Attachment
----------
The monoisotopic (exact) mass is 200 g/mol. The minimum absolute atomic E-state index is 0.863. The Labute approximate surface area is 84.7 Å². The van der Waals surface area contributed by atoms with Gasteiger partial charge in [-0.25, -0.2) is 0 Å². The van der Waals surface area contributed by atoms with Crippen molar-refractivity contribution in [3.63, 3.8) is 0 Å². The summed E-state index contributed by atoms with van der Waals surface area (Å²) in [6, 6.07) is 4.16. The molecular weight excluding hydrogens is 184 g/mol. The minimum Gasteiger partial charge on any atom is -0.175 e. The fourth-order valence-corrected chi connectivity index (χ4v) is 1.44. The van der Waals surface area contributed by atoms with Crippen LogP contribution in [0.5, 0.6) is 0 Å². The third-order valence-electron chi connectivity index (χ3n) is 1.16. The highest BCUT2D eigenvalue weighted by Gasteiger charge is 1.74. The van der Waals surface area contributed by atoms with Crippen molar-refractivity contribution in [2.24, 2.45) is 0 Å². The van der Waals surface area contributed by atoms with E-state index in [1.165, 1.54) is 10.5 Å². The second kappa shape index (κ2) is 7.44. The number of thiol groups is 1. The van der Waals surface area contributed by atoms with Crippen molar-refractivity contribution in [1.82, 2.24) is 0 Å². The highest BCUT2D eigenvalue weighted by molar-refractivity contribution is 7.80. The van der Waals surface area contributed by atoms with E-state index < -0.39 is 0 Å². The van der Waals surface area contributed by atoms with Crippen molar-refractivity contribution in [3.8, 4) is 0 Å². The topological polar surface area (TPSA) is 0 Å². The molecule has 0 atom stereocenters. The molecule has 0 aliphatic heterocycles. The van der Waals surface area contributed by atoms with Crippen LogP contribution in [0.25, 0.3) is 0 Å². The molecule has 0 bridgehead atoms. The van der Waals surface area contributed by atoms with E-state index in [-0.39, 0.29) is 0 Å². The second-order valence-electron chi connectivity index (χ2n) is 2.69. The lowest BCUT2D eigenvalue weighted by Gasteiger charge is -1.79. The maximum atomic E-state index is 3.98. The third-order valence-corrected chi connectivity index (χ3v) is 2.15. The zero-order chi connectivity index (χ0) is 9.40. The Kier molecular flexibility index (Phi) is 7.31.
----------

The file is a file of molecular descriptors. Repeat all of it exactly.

The monoisotopic (exact) mass is 200 g/mol. The minimum absolute atomic E-state index is 0.863. The Labute approximate surface area is 84.7 Å². The van der Waals surface area contributed by atoms with Gasteiger partial charge in [-0.25, -0.2) is 0 Å². The van der Waals surface area contributed by atoms with Crippen molar-refractivity contribution in [3.63, 3.8) is 0 Å². The summed E-state index contributed by atoms with van der Waals surface area (Å²) in [6, 6.07) is 4.16. The molecular weight excluding hydrogens is 184 g/mol. The minimum Gasteiger partial charge on any atom is -0.175 e. The fourth-order valence-corrected chi connectivity index (χ4v) is 1.44. The van der Waals surface area contributed by atoms with Crippen LogP contribution in [0.5, 0.6) is 0 Å². The third-order valence-electron chi connectivity index (χ3n) is 1.16. The highest BCUT2D eigenvalue weighted by Gasteiger charge is 1.74. The van der Waals surface area contributed by atoms with Crippen molar-refractivity contribution in [2.24, 2.45) is 0 Å². The van der Waals surface area contributed by atoms with E-state index in [1.165, 1.54) is 10.5 Å². The second kappa shape index (κ2) is 7.44. The number of thiol groups is 1. The van der Waals surface area contributed by atoms with Crippen molar-refractivity contribution in [1.82, 2.24) is 0 Å². The highest BCUT2D eigenvalue weighted by molar-refractivity contribution is 7.80. The van der Waals surface area contributed by atoms with E-state index < -0.39 is 0 Å². The van der Waals surface area contributed by atoms with Crippen molar-refractivity contribution in [3.8, 4) is 0 Å². The topological polar surface area (TPSA) is 0 Å². The molecule has 0 atom stereocenters. The molecule has 0 aliphatic heterocycles. The van der Waals surface area contributed by atoms with Crippen LogP contribution in [0.25, 0.3) is 0 Å². The molecule has 0 bridgehead atoms. The van der Waals surface area contributed by atoms with E-state index in [-0.39, 0.29) is 0 Å². The second-order valence-electron chi connectivity index (χ2n) is 2.69. The lowest BCUT2D eigenvalue weighted by Gasteiger charge is -1.79. The maximum atomic E-state index is 3.98. The third-order valence-corrected chi connectivity index (χ3v) is 2.15. The zero-order chi connectivity index (χ0) is 9.40. The Kier molecular flexibility index (Phi) is 7.31.